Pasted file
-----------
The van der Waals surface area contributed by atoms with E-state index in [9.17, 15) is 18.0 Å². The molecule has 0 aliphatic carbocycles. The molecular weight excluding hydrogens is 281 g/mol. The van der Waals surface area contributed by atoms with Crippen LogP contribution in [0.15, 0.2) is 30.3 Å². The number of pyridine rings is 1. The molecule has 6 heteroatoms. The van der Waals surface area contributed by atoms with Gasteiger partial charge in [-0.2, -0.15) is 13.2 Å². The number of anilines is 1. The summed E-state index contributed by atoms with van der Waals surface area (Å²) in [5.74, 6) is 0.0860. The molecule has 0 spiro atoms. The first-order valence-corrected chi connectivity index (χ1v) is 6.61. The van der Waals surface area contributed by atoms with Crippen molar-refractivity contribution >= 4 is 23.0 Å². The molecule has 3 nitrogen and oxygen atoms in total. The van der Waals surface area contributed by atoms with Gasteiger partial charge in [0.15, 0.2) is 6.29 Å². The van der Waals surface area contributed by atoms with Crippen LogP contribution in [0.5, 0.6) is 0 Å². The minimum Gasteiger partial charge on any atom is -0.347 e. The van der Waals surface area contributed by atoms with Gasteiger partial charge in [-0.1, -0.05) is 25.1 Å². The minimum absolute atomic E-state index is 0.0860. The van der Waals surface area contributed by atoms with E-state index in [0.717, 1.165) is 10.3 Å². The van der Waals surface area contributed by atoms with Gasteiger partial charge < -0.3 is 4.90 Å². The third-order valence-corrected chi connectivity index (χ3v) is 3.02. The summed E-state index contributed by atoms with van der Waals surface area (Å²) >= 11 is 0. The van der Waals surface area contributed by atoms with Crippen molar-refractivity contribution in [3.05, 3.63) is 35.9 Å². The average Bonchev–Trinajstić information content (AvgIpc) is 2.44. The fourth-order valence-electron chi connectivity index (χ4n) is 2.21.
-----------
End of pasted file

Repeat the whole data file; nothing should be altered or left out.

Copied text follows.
The van der Waals surface area contributed by atoms with E-state index in [9.17, 15) is 18.0 Å². The molecule has 0 aliphatic carbocycles. The molecular weight excluding hydrogens is 281 g/mol. The van der Waals surface area contributed by atoms with Crippen LogP contribution in [0.15, 0.2) is 30.3 Å². The number of pyridine rings is 1. The molecule has 6 heteroatoms. The van der Waals surface area contributed by atoms with Gasteiger partial charge in [-0.2, -0.15) is 13.2 Å². The number of anilines is 1. The summed E-state index contributed by atoms with van der Waals surface area (Å²) in [5.74, 6) is 0.0860. The molecule has 0 spiro atoms. The first-order valence-corrected chi connectivity index (χ1v) is 6.61. The van der Waals surface area contributed by atoms with Crippen molar-refractivity contribution >= 4 is 23.0 Å². The molecule has 3 nitrogen and oxygen atoms in total. The van der Waals surface area contributed by atoms with Gasteiger partial charge in [0.15, 0.2) is 6.29 Å². The van der Waals surface area contributed by atoms with Crippen LogP contribution in [0.5, 0.6) is 0 Å². The minimum Gasteiger partial charge on any atom is -0.347 e. The van der Waals surface area contributed by atoms with Gasteiger partial charge in [-0.1, -0.05) is 25.1 Å². The minimum absolute atomic E-state index is 0.0860. The van der Waals surface area contributed by atoms with E-state index in [0.717, 1.165) is 10.3 Å². The van der Waals surface area contributed by atoms with Gasteiger partial charge < -0.3 is 4.90 Å². The third-order valence-corrected chi connectivity index (χ3v) is 3.02. The summed E-state index contributed by atoms with van der Waals surface area (Å²) >= 11 is 0. The van der Waals surface area contributed by atoms with Crippen molar-refractivity contribution in [3.05, 3.63) is 35.9 Å². The average Bonchev–Trinajstić information content (AvgIpc) is 2.44. The fourth-order valence-electron chi connectivity index (χ4n) is 2.21.